[JURIST] The appellate chamber of the International Criminal Tribunal for the former Yugoslavia (ICTY) [official website] on Tuesday partially reversed the conviction and reduced the sentence [judgment summary, PDF; press release] of former Bosnian Serb parliamentary leader Momcilo Krajisnik [ICTY materials; JURIST news archive] from 27 to 20 years. Krajisnik was initially convicted [judgment, PDF; JURIST report] in 2006 on charges of persecution, extermination, murder, deportation, and forced transfer of non-Serb civilians during the 1992-1995 Bosnian conflict. The appellate chamber affirmed the trial chamber's ruling that Krajisnik had the intent to engage in deportation, forced transfer, and persecution of non-Serbs. It went on to hold that the trial chamber did not have any evidence that he intended to engage in crimes of murder and extermination and overturned the convictions for expanded crimes of murder, extermination, and persecution with the exception of the underlying acts of deportation and forcible transfer.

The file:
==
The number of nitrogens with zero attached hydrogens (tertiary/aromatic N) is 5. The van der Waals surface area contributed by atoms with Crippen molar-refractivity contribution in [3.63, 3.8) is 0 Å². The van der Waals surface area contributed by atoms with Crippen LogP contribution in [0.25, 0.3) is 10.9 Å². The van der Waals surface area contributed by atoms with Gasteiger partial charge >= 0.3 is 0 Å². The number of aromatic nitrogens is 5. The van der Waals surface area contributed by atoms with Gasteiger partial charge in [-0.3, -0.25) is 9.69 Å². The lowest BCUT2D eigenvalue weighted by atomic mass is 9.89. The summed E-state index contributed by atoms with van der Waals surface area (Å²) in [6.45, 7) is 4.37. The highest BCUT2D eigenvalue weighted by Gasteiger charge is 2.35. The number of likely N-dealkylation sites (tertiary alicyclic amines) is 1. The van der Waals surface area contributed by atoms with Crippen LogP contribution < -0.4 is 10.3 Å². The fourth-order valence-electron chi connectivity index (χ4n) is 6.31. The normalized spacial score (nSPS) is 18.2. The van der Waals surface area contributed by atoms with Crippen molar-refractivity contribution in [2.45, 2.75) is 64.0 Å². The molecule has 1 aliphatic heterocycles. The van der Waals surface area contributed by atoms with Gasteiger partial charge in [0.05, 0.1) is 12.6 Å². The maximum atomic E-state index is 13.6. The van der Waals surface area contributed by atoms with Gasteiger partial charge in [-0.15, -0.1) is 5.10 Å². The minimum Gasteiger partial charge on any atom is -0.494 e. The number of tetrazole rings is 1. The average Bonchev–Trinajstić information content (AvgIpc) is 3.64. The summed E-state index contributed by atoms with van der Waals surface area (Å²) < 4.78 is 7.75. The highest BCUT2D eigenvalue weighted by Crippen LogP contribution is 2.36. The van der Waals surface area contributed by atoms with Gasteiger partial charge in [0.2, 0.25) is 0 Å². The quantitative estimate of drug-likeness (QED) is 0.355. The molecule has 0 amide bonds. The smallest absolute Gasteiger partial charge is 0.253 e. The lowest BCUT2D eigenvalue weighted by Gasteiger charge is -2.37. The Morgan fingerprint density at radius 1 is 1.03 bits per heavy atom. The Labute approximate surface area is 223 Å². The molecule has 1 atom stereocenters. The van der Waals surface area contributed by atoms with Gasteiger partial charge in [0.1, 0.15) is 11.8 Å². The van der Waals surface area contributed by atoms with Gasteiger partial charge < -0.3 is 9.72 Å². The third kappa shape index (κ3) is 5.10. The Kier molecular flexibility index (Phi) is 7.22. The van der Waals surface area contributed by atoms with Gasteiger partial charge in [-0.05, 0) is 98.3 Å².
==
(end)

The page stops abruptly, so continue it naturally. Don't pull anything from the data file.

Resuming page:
At Krajisnik's 2006 trial, the ICTY found him not guilty on a charge of genocide for which prosecutors had requested a life sentence [JURIST report]. He was instead sentenced to 27 years imprisonment. Krajisnik was initially indicted together with Biljana Plavsic [ICTY materials; JURIST news archive], the former Bosnian Serb president, who was sentenced to 11 years in prison in 2003 after testifying against Krajisnik. Former Bosnian Serb leader Radovan Karadzic [ICTY materials; JURIST news archive], with whom Krajisnik worked closely, was arrested last year [JURIST report] and currently faces war crimes charges before the ICTY.